South Harrow – Elephant Boy (1937)

Elephant Boy (1937) | South Harrow

In 1937, Danemead House, Northolt (rebuilt in 1939 as Danemead Grove) was, briefly, home to Sabu who had recently arrived from India to film extra footage for the Zoltan Korda-directed ‘The Elephant Boy’. The Gaumont British Pictures temporary film studio was off Eastcote Lane, nearby. Elephants were delivered by train to Northolt station and led up Eastcote Lane for Sabu to work with them.

‘Sabu’, the boy actor at the entrance to ‘Manawatu’ in Burkes Road, 1936. Beaconsfield Historical Society.

13 year old Selar Shaik Sabu or Sabu Francis was raised Muslim in Karapur, Mysore, in British occupied India, the son of a mahout (elephant driver). (Repeating a classic chapter in the story of immigrants everywhere, British Customs wrote down his name as his brother’s name – ”Sabu Dastagir” – by mistake and it stuck, making Sabu truly desi to London.) Discovered by the documentary film-maker Robert Flaherty, he was cast in the adaptation of a Kipling story ‘Toomi of the Elephants’.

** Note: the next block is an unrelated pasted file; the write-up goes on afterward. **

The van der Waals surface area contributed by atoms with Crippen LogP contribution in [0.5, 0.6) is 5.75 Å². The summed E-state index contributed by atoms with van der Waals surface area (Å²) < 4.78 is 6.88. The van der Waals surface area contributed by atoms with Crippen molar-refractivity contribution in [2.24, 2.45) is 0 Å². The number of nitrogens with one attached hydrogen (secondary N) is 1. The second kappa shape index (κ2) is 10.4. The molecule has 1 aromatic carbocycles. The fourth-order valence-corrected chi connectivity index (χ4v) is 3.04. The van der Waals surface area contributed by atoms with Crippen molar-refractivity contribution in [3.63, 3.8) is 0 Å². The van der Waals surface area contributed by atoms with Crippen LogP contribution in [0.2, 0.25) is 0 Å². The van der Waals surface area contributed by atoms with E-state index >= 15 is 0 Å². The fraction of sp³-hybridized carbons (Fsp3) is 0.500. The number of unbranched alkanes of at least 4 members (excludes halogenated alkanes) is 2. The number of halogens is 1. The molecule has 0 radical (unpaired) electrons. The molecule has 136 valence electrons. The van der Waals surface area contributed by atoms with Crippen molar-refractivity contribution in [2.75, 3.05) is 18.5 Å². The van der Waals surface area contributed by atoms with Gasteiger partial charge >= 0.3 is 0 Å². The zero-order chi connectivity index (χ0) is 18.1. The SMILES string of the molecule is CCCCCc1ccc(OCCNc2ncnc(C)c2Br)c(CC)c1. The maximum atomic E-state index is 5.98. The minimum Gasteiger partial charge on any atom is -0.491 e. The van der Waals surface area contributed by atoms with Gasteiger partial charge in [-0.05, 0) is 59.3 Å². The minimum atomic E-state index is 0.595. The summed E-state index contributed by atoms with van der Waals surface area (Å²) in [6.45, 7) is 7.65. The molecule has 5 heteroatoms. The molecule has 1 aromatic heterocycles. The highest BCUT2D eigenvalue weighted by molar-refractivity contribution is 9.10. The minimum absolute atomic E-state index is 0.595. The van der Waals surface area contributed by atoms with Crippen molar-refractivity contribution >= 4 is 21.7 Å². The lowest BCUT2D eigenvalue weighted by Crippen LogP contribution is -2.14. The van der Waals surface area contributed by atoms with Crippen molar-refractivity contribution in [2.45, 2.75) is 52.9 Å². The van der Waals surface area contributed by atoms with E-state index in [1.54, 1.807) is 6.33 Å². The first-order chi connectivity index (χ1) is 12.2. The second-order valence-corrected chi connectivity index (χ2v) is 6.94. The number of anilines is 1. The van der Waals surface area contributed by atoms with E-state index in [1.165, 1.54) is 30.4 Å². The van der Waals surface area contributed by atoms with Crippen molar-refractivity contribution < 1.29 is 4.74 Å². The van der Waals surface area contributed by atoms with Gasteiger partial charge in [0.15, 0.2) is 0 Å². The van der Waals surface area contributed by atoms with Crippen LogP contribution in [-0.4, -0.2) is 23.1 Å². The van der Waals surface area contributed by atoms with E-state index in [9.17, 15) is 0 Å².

Sabu at school in England.
Once shooting was transferred to the UK, Sabu soon developed a lifelong friendship with the Korda brothers and with director Michael Powell. Sabu quickly learned to speak English like a product of the public school system. He won over audiences around the world with his wit, charm and good looks. (Sabu wasn’t shy about striping to the waist, and why should he have been?)

Sabu moved to the USA and became a citizen, where – after a brief spell as a playboy – he settled down with American Marilyn Cooper to raise a family. He starred in many forgettable but fun ‘Easterns’ in Hollywood. In 1944 Sabu joined the war against global fascism, signing up for the United States Army Air Forces. He served as a tail gunner and ball turret gunner on B-24 Liberators in missions over the Pacific.

Sabu is less well known in his home country than Hindu nationalist leaders who spent the War forming alliances with Imperial Japan, Stalin’s Russia and Hitler’s Germany, and who strutted around in uniforms and in ceremonies which they designed themselves, riding in a chariots drawn by 51 bullocks through 51 gates, while accompanied by 51 girls in saffron saris, with 51 brass bands playing. Muslim-born Sabu, by contrast, was a bona fide war hero and the first international Indian and South Asian film star.